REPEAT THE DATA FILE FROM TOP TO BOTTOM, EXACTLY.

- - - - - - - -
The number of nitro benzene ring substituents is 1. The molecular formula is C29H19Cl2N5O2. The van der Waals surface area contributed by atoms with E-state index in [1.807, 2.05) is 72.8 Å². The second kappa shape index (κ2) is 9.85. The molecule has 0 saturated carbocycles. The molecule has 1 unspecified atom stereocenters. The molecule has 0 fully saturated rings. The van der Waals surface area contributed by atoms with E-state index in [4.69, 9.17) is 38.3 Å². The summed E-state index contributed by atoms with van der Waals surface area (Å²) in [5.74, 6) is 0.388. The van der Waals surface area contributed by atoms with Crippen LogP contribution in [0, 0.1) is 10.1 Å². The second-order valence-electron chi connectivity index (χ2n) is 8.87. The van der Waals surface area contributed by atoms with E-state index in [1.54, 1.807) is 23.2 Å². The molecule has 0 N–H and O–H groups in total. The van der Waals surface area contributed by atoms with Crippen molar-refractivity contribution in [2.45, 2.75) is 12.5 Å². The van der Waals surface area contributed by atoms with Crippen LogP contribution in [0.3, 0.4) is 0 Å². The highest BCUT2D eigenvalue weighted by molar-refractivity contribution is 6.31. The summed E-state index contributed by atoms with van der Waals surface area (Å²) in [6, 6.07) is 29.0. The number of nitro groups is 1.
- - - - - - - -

The number of nitro benzene ring substituents is 1. The molecular formula is C29H19Cl2N5O2. The van der Waals surface area contributed by atoms with E-state index in [1.807, 2.05) is 72.8 Å². The second kappa shape index (κ2) is 9.85. The molecule has 0 saturated carbocycles. The molecule has 1 unspecified atom stereocenters. The molecule has 0 fully saturated rings. The van der Waals surface area contributed by atoms with E-state index in [4.69, 9.17) is 38.3 Å². The summed E-state index contributed by atoms with van der Waals surface area (Å²) in [5.74, 6) is 0.388. The van der Waals surface area contributed by atoms with Crippen LogP contribution in [0, 0.1) is 10.1 Å². The second-order valence-electron chi connectivity index (χ2n) is 8.87. The van der Waals surface area contributed by atoms with E-state index in [1.54, 1.807) is 23.2 Å². The molecule has 0 N–H and O–H groups in total. The van der Waals surface area contributed by atoms with Crippen molar-refractivity contribution in [2.45, 2.75) is 12.5 Å². The van der Waals surface area contributed by atoms with Crippen LogP contribution in [0.3, 0.4) is 0 Å². The highest BCUT2D eigenvalue weighted by molar-refractivity contribution is 6.31. The summed E-state index contributed by atoms with van der Waals surface area (Å²) in [6, 6.07) is 29.0. The number of nitro groups is 1.